The cause he is championing, it must be noted, is not the laissez-faire capitalism of the last century (a period Roepke identifies as the era of “paleo-liberalism”). Roepke recognizes the inherent social efficiency of a competitive market system, and for the attainment of such a system Roepke is willing to use the power of the state to destroy or regulate private monopoly. Though he is unspecific as to methods, Roepke also advocates use of state power in some form to gain a more equitable distribution of income (p. 197 ff.). Yet, in this respect, Roepke differs hardly at all from certain other supporters of the free market system, e.g., Henry Simons. It is when he charges that the logic of capitalist development, entailing as it does a rapid extension of the specialization of economic functions, has contributed to the “inhumane,” depersonalized condition of modern industrial society, that Roepke differs from most of his intellectual bed-fellows. This is a charge, of course, often made by the collectivist critics of capitalism, particularly those of the fascist stripe; it is one seldom made by a defender of capitalism like Roepke. At the same time, however, Roepke takes great pains to point out the futility of hoping for, much less seriously advocating, a return to some pre-Raphaelite utopia. The rapid extension of specialization has been the motive force behind a great increase in the productivity of modern industry, but this very development has made possible an equally great increase in population, which population is consequently dependent for its very existence on the productivity of the specialized industrial system. Thus, every contemporary social system, collectivist or otherwise, is constrained to preserve the present degree of specialization, for “to turn back the clock would be tantamount to ordering the destruction of millions of lives.” While one may agree or disagree with Roepke’s pessimistic view of the social effects of specialization (and I do think he tends to greatly underemphasize some of the contributions to a “good society”—the unprecedented extension of general education to all strata of society has been made possible only because the specialized economy has been productive enough to release the necessary human and material resources), his analysis should serve as a strong antidote to policy recommendations based on “the fond reveries of economic romanticists and autarkists.”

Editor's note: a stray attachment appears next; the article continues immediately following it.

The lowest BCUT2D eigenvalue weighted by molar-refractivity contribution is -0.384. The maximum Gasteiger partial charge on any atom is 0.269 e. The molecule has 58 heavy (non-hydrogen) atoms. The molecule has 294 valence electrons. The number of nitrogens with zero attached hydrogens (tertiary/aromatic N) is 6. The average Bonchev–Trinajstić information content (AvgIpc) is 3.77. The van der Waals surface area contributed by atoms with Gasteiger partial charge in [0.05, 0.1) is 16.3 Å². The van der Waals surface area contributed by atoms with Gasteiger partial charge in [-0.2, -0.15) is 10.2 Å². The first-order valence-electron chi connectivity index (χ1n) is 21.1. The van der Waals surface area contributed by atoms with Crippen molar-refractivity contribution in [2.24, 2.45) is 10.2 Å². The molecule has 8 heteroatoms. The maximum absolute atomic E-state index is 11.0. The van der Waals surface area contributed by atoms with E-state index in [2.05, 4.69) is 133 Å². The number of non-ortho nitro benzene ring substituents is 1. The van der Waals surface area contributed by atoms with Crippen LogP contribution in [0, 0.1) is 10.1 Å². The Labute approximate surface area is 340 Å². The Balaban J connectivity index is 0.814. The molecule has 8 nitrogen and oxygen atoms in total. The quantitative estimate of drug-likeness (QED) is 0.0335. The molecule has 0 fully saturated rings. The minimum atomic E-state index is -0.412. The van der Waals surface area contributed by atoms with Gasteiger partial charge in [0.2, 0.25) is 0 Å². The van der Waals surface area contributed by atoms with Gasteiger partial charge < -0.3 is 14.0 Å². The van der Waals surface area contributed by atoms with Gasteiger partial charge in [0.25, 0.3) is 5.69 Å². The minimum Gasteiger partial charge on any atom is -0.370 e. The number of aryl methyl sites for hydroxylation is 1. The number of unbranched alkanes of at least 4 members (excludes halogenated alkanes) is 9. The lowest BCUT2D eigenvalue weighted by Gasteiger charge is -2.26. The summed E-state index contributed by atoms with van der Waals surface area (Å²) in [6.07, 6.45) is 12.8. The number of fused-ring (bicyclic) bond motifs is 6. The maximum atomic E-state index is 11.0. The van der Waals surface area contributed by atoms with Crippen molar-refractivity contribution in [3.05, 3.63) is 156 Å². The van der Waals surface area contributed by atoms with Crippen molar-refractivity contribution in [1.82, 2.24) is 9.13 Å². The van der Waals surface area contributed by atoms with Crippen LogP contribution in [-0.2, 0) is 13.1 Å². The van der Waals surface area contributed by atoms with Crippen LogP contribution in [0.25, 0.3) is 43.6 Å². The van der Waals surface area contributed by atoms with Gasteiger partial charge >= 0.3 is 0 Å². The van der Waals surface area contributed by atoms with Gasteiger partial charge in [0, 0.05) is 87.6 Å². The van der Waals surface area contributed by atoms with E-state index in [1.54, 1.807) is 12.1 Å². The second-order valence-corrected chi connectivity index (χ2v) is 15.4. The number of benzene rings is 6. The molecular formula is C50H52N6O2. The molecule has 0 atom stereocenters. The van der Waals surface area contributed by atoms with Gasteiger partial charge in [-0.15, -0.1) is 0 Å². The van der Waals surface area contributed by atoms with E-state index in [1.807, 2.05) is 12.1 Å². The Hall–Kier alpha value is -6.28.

HELPFUL AS ROEPKE’S analysis of particular economic and social problems may be, one can hardly fail to be disappointed by the inattention to rigorous analysis which pervades his book. Nowhere is this more evident than in his section on “The Impact of Keynesianism” (p. 221 ff.). Roepke totally eschews a frontal attack on the logic or the empirical relevance of Keynes’ analysis. In fact, he concedes that “the services which Keynes rendered to the advancement of theory . . . . are considerable,” and further “we will readily concede that the use of Keynesianism as a logical apparatus . . . in the struggle against inflation is (and was) thoroughly legitimate . . . .” If the reader wonders why Roepke is ready to concede so much to the Keynesian analytic system, he need only turn back a few pages to Roepke’s presentation of his own theory of business cycles. It bears a close family re-resemblance to the Keynesian theory. Roepke: “Expansion and contraction of investments, which go hand in hand with expansion and contraction of the supply of credit, constitute the real core of the cyclical movement” (p. 212). Keynes: “The Trade Cycle is best regarded, I think, as being occasioned by a cyclical change in the marginal efficiency of capital [the demand curve for investment] . . . .”3 Given such close agreement between Roepke and Keynes on the analytical level, there would seem to be little room for Roepke to take issue with Keynes as an economist. What Roepke proceeds to do, then, is to attack Keynes on several irrelevant fronts: in contrast to the “deistic moralist,” Adam Smith, who left us, “in addition to his magnum opus on the Wealth of Nations (1776) a book on the Theory of Moral Sentiments (1759),” Keynes was a (presumably amoral) “exponent of positivistic scientism,” who can claim only “a monograph on the theory of probability” in addition to his ecomonic works. With absolutely no analysis of the substantive content of Keynes’ works, Roepke permits himself to label them “the end product of a process of disintegration in which the crisis of an exclusively rationalistic society finds its ultimate expression.” Not only is Keynes’ economics to be discredited because he failed to write books on morality, but he must be saddled with the immorality of his followers as well: